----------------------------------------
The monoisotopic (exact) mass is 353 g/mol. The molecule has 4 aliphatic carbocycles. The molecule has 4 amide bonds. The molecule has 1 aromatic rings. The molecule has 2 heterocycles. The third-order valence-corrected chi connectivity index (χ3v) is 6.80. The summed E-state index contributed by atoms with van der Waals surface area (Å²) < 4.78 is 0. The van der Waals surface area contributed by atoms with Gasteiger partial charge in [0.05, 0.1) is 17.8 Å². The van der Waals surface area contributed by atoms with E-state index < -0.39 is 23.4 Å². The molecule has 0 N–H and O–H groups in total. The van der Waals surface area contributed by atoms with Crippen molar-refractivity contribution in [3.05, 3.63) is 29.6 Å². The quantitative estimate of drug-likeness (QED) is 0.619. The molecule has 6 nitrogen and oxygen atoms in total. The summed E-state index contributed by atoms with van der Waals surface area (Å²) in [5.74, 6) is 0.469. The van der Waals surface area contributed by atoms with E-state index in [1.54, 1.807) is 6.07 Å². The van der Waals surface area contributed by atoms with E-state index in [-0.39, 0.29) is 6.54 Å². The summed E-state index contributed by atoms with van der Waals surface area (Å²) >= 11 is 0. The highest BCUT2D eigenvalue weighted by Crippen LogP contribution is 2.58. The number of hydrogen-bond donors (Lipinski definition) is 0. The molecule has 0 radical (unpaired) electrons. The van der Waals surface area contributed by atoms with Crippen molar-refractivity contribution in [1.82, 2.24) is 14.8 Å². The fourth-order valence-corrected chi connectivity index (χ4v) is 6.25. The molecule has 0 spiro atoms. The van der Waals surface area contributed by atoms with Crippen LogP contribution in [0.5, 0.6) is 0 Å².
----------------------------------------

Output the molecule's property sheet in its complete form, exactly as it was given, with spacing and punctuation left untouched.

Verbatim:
The monoisotopic (exact) mass is 353 g/mol. The molecule has 4 aliphatic carbocycles. The molecule has 4 amide bonds. The molecule has 1 aromatic rings. The molecule has 2 heterocycles. The third-order valence-corrected chi connectivity index (χ3v) is 6.80. The summed E-state index contributed by atoms with van der Waals surface area (Å²) < 4.78 is 0. The van der Waals surface area contributed by atoms with Gasteiger partial charge in [0.05, 0.1) is 17.8 Å². The van der Waals surface area contributed by atoms with E-state index < -0.39 is 23.4 Å². The molecule has 0 N–H and O–H groups in total. The van der Waals surface area contributed by atoms with Crippen molar-refractivity contribution in [3.05, 3.63) is 29.6 Å². The quantitative estimate of drug-likeness (QED) is 0.619. The molecule has 6 nitrogen and oxygen atoms in total. The summed E-state index contributed by atoms with van der Waals surface area (Å²) in [5.74, 6) is 0.469. The van der Waals surface area contributed by atoms with E-state index in [1.54, 1.807) is 6.07 Å². The van der Waals surface area contributed by atoms with E-state index in [-0.39, 0.29) is 6.54 Å². The summed E-state index contributed by atoms with van der Waals surface area (Å²) >= 11 is 0. The highest BCUT2D eigenvalue weighted by Crippen LogP contribution is 2.58. The number of hydrogen-bond donors (Lipinski definition) is 0. The molecule has 0 radical (unpaired) electrons. The van der Waals surface area contributed by atoms with Crippen molar-refractivity contribution in [1.82, 2.24) is 14.8 Å². The fourth-order valence-corrected chi connectivity index (χ4v) is 6.25. The molecule has 0 spiro atoms. The van der Waals surface area contributed by atoms with Crippen LogP contribution in [0.5, 0.6) is 0 Å².